However, stability cannot be the only factor in examining what’s going on in the Middle East. Pro-Kremlin Russians are keen to point out the close relationship between the United States and Saudi Arabia as being hypocritical to the values the United States touts, and it is certainly true that the close relationship runs contrary to the ideas of democracy and liberty. The Kremlin cooperates with the Saudis as well, however, despite the rivalries related to Iran and to oil production. And it is ironic that Putin would accuse the western powers of “brutally imposing their own rules” in the region when every one of the countries he mentioned as being destroyed by the west were brutal dictatorships beforehand. The late Libyan dictator Muammar Gaddafi openly praised acts of violence and terror. Iraqi President Saddam Hussein may have presided over a stable and developed nation but he actively oppressed Shia Iraqis and carried out genocide against the Kurdish minority living in northern Iraq. Bashar Al-Assad’s troops fired live rounds into peaceful protests in the first stages of Syria’s uprising. The Taliban in Afghanistan conducted repression of the Afghan people much like Saudi Arabia does today, and it’s only more ironic considering the Soviet War in Afghanistan was fought on the grounds of an ideology as well.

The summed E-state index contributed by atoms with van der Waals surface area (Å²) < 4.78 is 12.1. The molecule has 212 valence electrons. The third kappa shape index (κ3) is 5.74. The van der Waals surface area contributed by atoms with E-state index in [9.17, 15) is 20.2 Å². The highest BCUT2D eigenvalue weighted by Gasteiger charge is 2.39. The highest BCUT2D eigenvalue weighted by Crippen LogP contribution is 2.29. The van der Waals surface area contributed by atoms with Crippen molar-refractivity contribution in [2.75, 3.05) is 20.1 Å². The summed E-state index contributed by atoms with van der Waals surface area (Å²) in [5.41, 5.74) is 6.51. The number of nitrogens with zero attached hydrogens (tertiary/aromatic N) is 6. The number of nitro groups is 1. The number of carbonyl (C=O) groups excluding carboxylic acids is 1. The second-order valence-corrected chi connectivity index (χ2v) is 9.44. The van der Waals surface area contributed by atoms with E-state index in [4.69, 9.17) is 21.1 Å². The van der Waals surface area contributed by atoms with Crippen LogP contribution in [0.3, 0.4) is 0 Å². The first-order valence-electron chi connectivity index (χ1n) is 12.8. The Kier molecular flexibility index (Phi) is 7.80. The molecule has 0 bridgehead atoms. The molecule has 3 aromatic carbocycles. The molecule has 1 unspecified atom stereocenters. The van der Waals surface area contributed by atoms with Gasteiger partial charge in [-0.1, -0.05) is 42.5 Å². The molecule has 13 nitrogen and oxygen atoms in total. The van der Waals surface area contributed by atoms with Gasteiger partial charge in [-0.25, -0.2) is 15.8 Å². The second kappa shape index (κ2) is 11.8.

hag6xr5d1vizhtebg2a27wbasjan02ik

President Putin clearly described the reason for military involvement in Syria: “The militants in Syria pose a particularly high threat for Russia. Many of them are citizens of Russia and the CIS countries. This is why it has been decided to launch a military operation there based on an official request from the legitimate Syrian authorities. Our military personnel are fighting in Syria for Russia, for the security of Russian citizens.” These are understandable reasons, but why now? The Syrian Civil War has raged for over four years and only recently has the Kremlin decided to get directly involved. Da’esh has posed a threat for much longer than Russian troops have been directly involved in the region. Two chief reasons for this involvement that have been debated were also left out, namely, the desire of the Kremlin to keep Assad in power, and the presence of a Russian military base in Syria’s north.